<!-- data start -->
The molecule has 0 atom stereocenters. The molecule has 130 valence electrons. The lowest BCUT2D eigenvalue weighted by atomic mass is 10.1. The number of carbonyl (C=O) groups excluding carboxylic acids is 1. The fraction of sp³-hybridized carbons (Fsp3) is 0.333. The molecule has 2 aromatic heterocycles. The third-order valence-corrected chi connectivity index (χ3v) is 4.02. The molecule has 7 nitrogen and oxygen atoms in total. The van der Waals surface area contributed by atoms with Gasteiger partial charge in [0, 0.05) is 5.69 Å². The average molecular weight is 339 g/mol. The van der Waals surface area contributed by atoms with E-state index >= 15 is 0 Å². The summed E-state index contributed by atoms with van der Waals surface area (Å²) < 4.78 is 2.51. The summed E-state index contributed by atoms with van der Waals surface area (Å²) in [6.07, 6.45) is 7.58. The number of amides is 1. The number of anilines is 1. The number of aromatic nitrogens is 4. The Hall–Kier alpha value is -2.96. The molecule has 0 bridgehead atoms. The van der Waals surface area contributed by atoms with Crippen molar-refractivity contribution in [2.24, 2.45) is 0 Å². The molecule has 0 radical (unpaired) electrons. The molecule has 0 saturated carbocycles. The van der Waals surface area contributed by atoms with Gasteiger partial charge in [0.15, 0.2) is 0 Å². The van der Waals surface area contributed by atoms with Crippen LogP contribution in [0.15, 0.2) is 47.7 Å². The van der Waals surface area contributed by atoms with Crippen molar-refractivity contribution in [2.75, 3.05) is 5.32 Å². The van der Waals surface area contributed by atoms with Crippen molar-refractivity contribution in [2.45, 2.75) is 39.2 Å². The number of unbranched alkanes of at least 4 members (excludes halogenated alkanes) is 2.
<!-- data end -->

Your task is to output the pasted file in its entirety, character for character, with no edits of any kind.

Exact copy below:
The molecule has 0 atom stereocenters. The molecule has 130 valence electrons. The lowest BCUT2D eigenvalue weighted by atomic mass is 10.1. The number of carbonyl (C=O) groups excluding carboxylic acids is 1. The fraction of sp³-hybridized carbons (Fsp3) is 0.333. The molecule has 2 aromatic heterocycles. The third-order valence-corrected chi connectivity index (χ3v) is 4.02. The molecule has 7 nitrogen and oxygen atoms in total. The van der Waals surface area contributed by atoms with Gasteiger partial charge in [0, 0.05) is 5.69 Å². The average molecular weight is 339 g/mol. The van der Waals surface area contributed by atoms with E-state index >= 15 is 0 Å². The summed E-state index contributed by atoms with van der Waals surface area (Å²) < 4.78 is 2.51. The summed E-state index contributed by atoms with van der Waals surface area (Å²) in [6.07, 6.45) is 7.58. The number of amides is 1. The number of anilines is 1. The number of aromatic nitrogens is 4. The Hall–Kier alpha value is -2.96. The molecule has 0 bridgehead atoms. The van der Waals surface area contributed by atoms with Crippen molar-refractivity contribution in [2.24, 2.45) is 0 Å². The molecule has 0 radical (unpaired) electrons. The molecule has 0 saturated carbocycles. The van der Waals surface area contributed by atoms with Gasteiger partial charge in [0.15, 0.2) is 0 Å². The van der Waals surface area contributed by atoms with Crippen LogP contribution in [0.15, 0.2) is 47.7 Å². The van der Waals surface area contributed by atoms with Crippen molar-refractivity contribution in [2.75, 3.05) is 5.32 Å². The van der Waals surface area contributed by atoms with Crippen molar-refractivity contribution in [2.45, 2.75) is 39.2 Å². The number of unbranched alkanes of at least 4 members (excludes halogenated alkanes) is 2.